The Philippine military is pushing to bolster defense ties with the US and Japan amid the Southeast Asian nation’s lingering territorial dispute with Beijing in the South China Sea.
(Bloomberg) — The Philippine military is pushing to bolster defense ties with the US and Japan amid the Southeast Asian nation’s lingering territorial dispute with Beijing in the South China Sea.
“Stronger” facilities will be built in Philippine military sites where the US was given expanded access, Armed Forces chief Romeo Brawner Jr. said at a briefing on Thursday. Manila is also working to finalize a visiting forces deal with Tokyo, he added.
“We are looking to engage the Japan Self-Defense Forces more intensely next year,” Brawner told reporters.
Washington early this year won access to four more sites under the 2014 Enhanced Defense Cooperation Agreement, which initially covered five Philippine military bases. The new sites are located near Taiwan and the South China Sea, where Beijing and Manila are embroiled in an increasingly tense territorial dispute.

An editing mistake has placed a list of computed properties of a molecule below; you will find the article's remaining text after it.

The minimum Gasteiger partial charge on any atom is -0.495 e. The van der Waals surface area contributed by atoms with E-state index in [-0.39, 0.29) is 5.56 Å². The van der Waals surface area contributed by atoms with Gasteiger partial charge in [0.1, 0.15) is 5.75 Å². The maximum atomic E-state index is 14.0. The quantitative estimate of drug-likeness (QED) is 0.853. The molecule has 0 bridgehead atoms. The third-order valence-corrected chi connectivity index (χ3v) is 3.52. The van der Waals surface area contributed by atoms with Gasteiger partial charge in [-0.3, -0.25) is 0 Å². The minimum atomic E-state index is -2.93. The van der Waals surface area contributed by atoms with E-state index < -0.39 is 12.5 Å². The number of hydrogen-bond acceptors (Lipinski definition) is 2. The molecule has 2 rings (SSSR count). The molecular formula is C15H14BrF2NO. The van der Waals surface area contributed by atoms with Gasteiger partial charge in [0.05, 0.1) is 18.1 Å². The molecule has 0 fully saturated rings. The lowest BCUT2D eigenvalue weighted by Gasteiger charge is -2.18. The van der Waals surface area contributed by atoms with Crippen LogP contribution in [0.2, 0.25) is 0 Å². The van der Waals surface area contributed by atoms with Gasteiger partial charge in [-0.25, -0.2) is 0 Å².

After a meeting with Brawner last month, US Indo-Pacific Command head Admiral John Aquilino signaled Washington wanted additional sites.
China has opposed the expanded military deal between the US and the Philippines. Beijing’s envoy to Manila Huang Xilian in April accused the US of seeking to “take advantage” of the new sites “to interfere in the situation across the Taiwan Strait.” Philippine President Ferdinand Marcos Jr. has said the sites will not be used for “any offensive action.”
Marcos’s administration is bolstering US defense ties as it pushes back against Beijing’s expansive territorial claims in the South China Sea. The Philippines in recent weeks said it carried out resupply missions to a military outpost despite Chinese vessels’ “dangerous maneuvers” and attempts to interfere and dismantled a China-installed floating barrier in the Scarborough Shoal.
China’s coast guard last week said it drove away a Philippine Navy vessel near the disputed shoal, a day after its foreign ministry urged the Philippines to stop making “provocations” in the South China Sea.
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